Most tellingly, the National Post reported on a “crisis” in supply of doctors willing to provide euthanasia. Among the reasons cited are the “increased “legal risk and moral hazards” related to ever-widening eligibility.” Also a noted was that many euthanasia providers were curtailing and limiting their practice to those patients for whom the law was originally intended. You know you have a problem when even providers of euthanasia are telling you the rule changes are going too far.
Now perhaps some of the recommendations (like the one around babies) won’t make it through to legality, but the blunt reality is that the slippery slope that was warned about when euthanasia was legalized has come to pass. Its due a combination of lack of foresight and the ineptness of the initial legislation that we are at this place.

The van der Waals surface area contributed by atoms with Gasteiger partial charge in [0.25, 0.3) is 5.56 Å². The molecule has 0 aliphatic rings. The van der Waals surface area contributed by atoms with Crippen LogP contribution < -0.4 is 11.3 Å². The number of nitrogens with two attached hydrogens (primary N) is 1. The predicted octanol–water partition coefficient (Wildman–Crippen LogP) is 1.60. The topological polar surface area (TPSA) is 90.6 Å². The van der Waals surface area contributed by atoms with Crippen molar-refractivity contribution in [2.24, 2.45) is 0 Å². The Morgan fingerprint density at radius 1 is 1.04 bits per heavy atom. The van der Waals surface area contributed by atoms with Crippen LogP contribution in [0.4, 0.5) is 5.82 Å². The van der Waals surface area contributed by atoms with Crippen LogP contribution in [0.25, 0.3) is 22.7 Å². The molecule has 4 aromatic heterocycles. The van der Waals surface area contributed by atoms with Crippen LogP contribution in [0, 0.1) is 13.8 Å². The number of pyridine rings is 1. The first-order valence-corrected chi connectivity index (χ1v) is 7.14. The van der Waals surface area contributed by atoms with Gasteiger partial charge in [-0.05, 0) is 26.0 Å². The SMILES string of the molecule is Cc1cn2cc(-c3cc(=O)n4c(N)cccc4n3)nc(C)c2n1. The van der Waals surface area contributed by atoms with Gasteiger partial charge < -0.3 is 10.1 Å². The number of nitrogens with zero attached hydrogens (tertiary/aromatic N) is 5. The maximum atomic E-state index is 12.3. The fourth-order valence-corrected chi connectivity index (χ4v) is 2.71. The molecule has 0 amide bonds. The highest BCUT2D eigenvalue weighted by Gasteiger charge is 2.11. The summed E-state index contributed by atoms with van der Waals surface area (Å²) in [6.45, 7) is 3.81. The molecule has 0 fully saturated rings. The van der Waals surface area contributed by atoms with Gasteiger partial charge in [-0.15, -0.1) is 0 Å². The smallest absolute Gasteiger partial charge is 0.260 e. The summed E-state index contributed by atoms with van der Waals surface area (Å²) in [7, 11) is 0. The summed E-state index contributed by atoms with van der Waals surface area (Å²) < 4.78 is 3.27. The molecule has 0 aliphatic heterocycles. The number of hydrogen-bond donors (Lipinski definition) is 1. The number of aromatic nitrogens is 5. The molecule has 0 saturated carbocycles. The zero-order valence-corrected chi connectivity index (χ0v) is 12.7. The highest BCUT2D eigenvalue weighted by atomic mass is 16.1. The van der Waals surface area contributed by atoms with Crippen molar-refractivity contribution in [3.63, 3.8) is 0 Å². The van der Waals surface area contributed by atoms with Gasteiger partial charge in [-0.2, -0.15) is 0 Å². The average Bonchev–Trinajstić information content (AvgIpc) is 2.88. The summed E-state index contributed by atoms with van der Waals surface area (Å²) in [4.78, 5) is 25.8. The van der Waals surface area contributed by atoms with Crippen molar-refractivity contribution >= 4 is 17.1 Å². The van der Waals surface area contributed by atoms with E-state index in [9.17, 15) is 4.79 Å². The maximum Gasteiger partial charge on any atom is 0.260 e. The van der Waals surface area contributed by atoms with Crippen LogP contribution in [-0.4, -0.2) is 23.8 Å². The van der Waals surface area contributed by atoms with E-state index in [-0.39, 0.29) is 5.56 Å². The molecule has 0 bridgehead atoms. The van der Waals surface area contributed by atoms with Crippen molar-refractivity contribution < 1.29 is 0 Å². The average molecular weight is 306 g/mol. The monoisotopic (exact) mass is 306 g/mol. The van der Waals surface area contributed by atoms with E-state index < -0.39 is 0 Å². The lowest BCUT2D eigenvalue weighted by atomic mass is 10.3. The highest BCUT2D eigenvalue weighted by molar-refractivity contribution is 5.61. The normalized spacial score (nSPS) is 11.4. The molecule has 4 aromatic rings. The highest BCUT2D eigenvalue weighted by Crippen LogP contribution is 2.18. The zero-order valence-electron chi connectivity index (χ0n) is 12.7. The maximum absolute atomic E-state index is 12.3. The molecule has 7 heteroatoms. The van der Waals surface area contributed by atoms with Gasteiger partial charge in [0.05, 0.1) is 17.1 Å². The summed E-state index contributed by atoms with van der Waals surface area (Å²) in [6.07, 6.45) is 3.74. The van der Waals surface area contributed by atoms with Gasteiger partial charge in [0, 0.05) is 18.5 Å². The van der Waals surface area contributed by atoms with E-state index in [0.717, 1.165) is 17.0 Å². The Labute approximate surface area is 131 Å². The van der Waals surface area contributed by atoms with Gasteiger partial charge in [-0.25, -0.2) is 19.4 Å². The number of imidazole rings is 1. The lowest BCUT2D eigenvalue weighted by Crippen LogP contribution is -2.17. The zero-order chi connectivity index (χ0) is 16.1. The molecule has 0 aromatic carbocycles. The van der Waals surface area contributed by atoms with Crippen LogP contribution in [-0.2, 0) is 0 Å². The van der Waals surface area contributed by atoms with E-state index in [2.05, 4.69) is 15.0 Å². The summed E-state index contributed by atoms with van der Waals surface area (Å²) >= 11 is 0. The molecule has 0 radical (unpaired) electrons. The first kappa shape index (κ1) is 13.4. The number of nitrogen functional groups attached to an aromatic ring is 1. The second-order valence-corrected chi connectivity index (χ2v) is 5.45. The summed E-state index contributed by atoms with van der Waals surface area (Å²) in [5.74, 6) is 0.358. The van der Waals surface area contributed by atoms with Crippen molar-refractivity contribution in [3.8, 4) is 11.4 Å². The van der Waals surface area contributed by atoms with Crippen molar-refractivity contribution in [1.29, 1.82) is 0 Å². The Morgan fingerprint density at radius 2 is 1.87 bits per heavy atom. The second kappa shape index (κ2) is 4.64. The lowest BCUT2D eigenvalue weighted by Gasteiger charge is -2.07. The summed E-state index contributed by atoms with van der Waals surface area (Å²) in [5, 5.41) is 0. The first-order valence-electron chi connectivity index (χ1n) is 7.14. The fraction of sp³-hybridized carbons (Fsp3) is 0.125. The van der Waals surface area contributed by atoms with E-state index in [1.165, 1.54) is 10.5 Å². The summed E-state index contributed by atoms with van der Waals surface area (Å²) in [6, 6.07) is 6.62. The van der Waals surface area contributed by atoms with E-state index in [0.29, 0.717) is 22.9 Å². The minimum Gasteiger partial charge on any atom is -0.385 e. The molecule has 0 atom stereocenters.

It was one thing to allow competent people (like my patient above) to self determine what to do in the face of an incurable illness or suffering. But it’s quite another to recklessly expand criteria . And it the case of those with disabilities, or mental illness, to not provide adequate supports as an option seemingly pushes them in the direction of choosing euthanasia.
Is this really what Canadians wanted?
As for the dollar value of a human life. The study authors write:
“we expect that net health care costs would be reduced by $33.2 million per year if 1% of deaths are due to medical assistance in dying”
This was based on their estimate of about 2,700 cases a year (there were over 10,000 last year). Based on their numbers however, your life is now worth $12,296.30